- S. Tazuma and Y. Nakanuma, “Clinical features of hepatolithiasis: Analyses of multicenter-based surveys in Japan,” Lipids in Health and Disease, vol. 14, no. 1, article no. 129, 2015.
- Y. Suzuki, T. Mori, M. Yokoyama et al., “Hepatolithiasis: analysis of Japanese nationwide surveys over a period of 40 years,” Journal of Hepato-Biliary-Pancreatic Sciences, vol. 21, no. 9, pp. 617–622, 2014.
- H. J. Kim, J. S. Kim, S. J. Suh et al., “Cholangiocarcinoma risk as long-term outcome after hepatic resection in the hepatolithiasis patients,” World Journal of Surgery, vol. 39, no. 6, pp. 1537–1542, 2015.
- H. J. Kim, J. S. Kim, M. K. Joo et al., “Hepatolithiasis and intrahepatic cholangiocarcinoma: A review,” World Journal of Gastroenterology, vol. 21, no. 48, pp. 13418–13431, 2015.
- A. Guglielmi, A. Ruzzenente, A. Valdegamberi et al., “Hepatolithiasis-associated cholangiocarcinoma: Results from a multi-institutional national database on a case series of 23 patients,” European Journal of Surgical Oncology, vol. 40, no. 5, pp. 567–575, 2014.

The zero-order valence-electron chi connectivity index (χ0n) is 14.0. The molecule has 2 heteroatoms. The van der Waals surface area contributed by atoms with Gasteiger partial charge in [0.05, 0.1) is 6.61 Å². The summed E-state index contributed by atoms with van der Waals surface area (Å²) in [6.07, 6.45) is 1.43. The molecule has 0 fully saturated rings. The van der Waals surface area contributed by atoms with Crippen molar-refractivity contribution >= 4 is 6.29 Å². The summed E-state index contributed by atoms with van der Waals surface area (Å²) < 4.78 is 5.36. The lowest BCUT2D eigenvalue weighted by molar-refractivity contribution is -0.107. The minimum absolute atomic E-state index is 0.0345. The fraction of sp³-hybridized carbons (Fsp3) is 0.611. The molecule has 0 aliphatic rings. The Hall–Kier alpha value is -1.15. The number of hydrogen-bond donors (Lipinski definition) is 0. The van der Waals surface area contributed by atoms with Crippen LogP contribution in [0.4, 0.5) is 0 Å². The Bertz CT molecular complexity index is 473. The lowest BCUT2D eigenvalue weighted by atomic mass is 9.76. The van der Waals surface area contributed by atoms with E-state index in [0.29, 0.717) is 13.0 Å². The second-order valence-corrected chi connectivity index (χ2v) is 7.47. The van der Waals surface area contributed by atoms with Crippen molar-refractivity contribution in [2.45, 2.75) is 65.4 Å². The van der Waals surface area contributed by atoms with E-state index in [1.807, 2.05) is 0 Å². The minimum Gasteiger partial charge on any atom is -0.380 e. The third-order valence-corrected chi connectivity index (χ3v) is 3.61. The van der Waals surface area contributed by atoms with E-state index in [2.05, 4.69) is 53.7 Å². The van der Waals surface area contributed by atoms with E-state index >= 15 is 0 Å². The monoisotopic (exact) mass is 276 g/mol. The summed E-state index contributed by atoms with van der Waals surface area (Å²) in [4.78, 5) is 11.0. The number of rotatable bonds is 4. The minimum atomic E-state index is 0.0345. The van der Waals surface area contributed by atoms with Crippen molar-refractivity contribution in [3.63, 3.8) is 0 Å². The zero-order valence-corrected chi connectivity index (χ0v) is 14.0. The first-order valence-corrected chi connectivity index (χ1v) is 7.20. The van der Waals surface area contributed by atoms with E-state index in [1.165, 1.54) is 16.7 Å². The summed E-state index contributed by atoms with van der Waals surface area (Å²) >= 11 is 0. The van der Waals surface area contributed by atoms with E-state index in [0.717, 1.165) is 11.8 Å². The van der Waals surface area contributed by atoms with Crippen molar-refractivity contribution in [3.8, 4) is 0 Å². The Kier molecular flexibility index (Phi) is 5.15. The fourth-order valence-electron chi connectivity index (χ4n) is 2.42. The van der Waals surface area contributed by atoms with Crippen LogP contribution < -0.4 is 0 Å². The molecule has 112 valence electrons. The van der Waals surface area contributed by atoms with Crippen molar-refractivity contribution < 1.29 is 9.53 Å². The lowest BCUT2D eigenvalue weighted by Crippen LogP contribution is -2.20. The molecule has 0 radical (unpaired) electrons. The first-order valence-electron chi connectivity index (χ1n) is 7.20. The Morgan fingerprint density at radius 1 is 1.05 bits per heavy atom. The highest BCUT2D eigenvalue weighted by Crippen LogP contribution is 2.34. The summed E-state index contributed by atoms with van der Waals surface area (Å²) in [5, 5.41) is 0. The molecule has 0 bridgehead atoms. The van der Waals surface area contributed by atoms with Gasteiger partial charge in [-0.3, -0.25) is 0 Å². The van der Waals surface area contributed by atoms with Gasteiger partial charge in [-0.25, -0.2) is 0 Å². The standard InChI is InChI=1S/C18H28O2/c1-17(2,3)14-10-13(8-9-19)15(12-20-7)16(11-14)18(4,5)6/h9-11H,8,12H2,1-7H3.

- X. Ran, B. Yin, and B. Ma, “Four Major Factors Contributing to Intrahepatic Stones,” Gastroenterology Research and Practice, vol. 2017, Article ID 7213043, p. 5, 2017.
- S. Lv, Z. Fang, A. Wang, J. Yang, and W. Zhang, “Choledochoscopic holmium laser lithotripsy for difficult bile duct stones,” Journal of laparoendoscopic & advanced surgical techniques Part A, vol. 27, no. 1, pp. 24–27, 2017.
- P. Wang, B. Sun, B. Huang et al., “Comparison between percutaneous transhepatic rigid cholangioscopic lithotripsy and conventional percutaneous transhepatic cholangioscopic surgery for hepatolithiasis treatment,” Surgical Laparoscopy Endoscopy & Percutaneous Techniques, vol. 26, no. 1, pp. 54–59, 2016.
- Y. C. Shin, J.-Y. Jang, M. J. Kang et al., “Comparison of laparoscopic versus open left-sided hepatectomy for intrahepatic duct stones,” Surgical Endoscopy, vol. 30, no. 1, pp. 259–265, 2016.
- L. Peng, J. Xiao, Z. Liu, Y. Li, and W. Xiao, “Laparoscopic Versus Open Left-Sided Hepatectomy for Hepatolithiasis: A Systematic Review and Meta-Analysis,” Journal of Laparoendoscopic & Advanced Surgical Techniques Part A, 2016.